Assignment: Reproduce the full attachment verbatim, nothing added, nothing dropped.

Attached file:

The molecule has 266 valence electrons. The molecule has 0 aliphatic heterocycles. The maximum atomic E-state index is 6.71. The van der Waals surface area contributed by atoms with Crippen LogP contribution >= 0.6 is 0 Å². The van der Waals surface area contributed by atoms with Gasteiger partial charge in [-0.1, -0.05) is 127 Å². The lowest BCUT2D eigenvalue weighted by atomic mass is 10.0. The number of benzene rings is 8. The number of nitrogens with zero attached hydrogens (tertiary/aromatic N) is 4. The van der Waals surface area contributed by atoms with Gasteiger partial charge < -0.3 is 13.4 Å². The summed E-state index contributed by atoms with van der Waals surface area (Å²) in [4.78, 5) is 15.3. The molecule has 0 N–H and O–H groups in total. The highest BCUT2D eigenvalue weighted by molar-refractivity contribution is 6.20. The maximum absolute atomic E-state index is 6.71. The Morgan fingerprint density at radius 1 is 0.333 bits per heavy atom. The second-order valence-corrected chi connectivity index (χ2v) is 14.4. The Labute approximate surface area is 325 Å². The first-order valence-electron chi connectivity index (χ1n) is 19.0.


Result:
The molecule has 266 valence electrons. The molecule has 0 aliphatic heterocycles. The maximum atomic E-state index is 6.71. The van der Waals surface area contributed by atoms with Crippen LogP contribution >= 0.6 is 0 Å². The van der Waals surface area contributed by atoms with Gasteiger partial charge in [-0.1, -0.05) is 127 Å². The lowest BCUT2D eigenvalue weighted by atomic mass is 10.0. The number of benzene rings is 8. The number of nitrogens with zero attached hydrogens (tertiary/aromatic N) is 4. The van der Waals surface area contributed by atoms with Gasteiger partial charge < -0.3 is 13.4 Å². The summed E-state index contributed by atoms with van der Waals surface area (Å²) in [4.78, 5) is 15.3. The molecule has 0 N–H and O–H groups in total. The highest BCUT2D eigenvalue weighted by molar-refractivity contribution is 6.20. The maximum absolute atomic E-state index is 6.71. The Morgan fingerprint density at radius 1 is 0.333 bits per heavy atom. The second-order valence-corrected chi connectivity index (χ2v) is 14.4. The Labute approximate surface area is 325 Å². The first-order valence-electron chi connectivity index (χ1n) is 19.0.